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Listed below are some fundamental steps on how to do assessment

  1. Identify the assignments, experiences, activities, etc. that promote the achievement of the learning outcome.
    1. Identify the components of successful achievement of the learning outcome.
    2. Identify the evaluative criteria for each component.
  2. Identify and describe multiple methodologies and measures.
  3. Create and implement assessment measures.
  4. Collect, analyze, and interpret data.
  5. Present data to stakeholders for discussion.
  6. Identify changes needed for improvement.
  7. Act on results; maintain feedback loops.

Helpful Resources

Faculty/Staff Professional Development at Northeast State

Nine Principles Of Good Practice For Assessing Student Learning

The American Association of Higher Education has devised nine principles of good practice for assessing student learning. These can also be helpful when thinking about how to avoid plagiarism and cheating in online courses.

The principles are:

  1. The assessment of student learning begins with educational values. Assessment is not an end in itself but a vehicle for educational improvement. Its effective practice, then, begins with and enacts a vision of the kinds of learning we most value for students and strive to help them achieve. Educational values should drive not only what we choose to assess but also how we do so. Where questions about educational mission and values are skipped over, assessment threatens to be an exercise in measuring what’s easy, rather than a process of improving what we really care about.
  2. Assessment is most effective when it reflects an understanding of learning as multidimensional, integrated, and revealed in performance over time. Learning is a complex process. It entails not only what students know but what they can do with what they know; it involves not only knowledge and abilities but values, attitudes, and habits of mind that affect both academic success and performance beyond the classroom. Assessment should reflect these understandings by employing a diverse array of methods, including those that call for actual performance, using them over time so as to reveal change, growth, and increasing degrees of integration. Such an approach aims for a more complete and accurate picture of learning, and therefore firmer bases for improving our students’ educational experience.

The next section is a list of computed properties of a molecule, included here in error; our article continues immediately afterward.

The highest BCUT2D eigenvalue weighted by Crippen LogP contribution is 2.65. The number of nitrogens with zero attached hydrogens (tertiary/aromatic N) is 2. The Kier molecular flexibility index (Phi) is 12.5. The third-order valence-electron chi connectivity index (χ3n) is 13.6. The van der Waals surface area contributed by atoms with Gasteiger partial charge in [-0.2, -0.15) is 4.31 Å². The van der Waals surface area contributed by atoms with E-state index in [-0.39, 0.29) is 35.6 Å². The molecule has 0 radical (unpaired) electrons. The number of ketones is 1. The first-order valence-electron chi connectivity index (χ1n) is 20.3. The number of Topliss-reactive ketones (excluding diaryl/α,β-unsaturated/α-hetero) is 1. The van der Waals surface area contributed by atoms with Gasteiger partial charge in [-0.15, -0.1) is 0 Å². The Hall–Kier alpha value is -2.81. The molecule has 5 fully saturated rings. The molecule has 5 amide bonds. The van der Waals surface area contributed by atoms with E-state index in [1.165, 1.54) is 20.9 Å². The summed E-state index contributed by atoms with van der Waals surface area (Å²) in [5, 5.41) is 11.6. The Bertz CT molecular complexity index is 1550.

3. Assessment works best when the programs it seeks to improve have clear, explicitly stated purposes. Assessment is a goal-oriented process. It entails comparing educational performance with educational purposes and expectations—those derived from the institution’s mission, from faculty intentions in program and course design, and from knowledge of students’ own goals. Where program purposes lack specificity or agreement, assessment as a process pushes a campus toward clarity about where to aim and what standards to apply; assessment also prompts attention to where and how program goals will be taught and learned. Clear, shared, implementable goals are the cornerstone for assessment that is focused and useful.
  4. Assessment requires attention to outcomes but also and equally to the experiences that lead to those outcomes. Information about outcomes is of high importance; where students “end up” matters greatly. But to improve outcomes, we need to know about student experience along the way—about the curricula, teaching, and kind of student effort that lead to particular outcomes. Assessment can help us understand which students learn best under what conditions; with such knowledge comes the capacity to improve the whole of their learning.
  5. Assessment works best when it is ongoing not episodic. Assessment is a process whose power is cumulative. Though isolated, “one-shot” assessment can be better than none, improvement is best fostered when assessment entails a linked series of activities undertaken over time. This may mean tracking the process of individual students, or of cohorts of students; it may mean collecting the same examples of student performance or using the same instrument semester after semester. The point is to monitor progress toward intended goals in a spirit of continous improvement. Along the way, the assessment process itself should be evaluated and refined in light of emerging insights.
  6. Assessment fosters wider improvement when representatives from across the educational community are involved. Student learning is a campus-wide responsibility, and assessment is a way of enacting that responsibility. Thus, while assessment efforts may start small, the aim over time is to involve people from across the educational community. Faculty play an especially important role, but assessment’s questions can’t be fully addressed without participation by student-affairs educators, librarians, administrators, and students. Assessment may also involve individuals from beyond the campus (alumni/ae, trustees, employers) whose experience can enrich the sense of appropriate aims and standards for learning. Thus understood, assessment is not a task for small groups of experts but a collaborative activity; its aim is wider, better-informed attention to student learning by all parties with a stake in its improvement.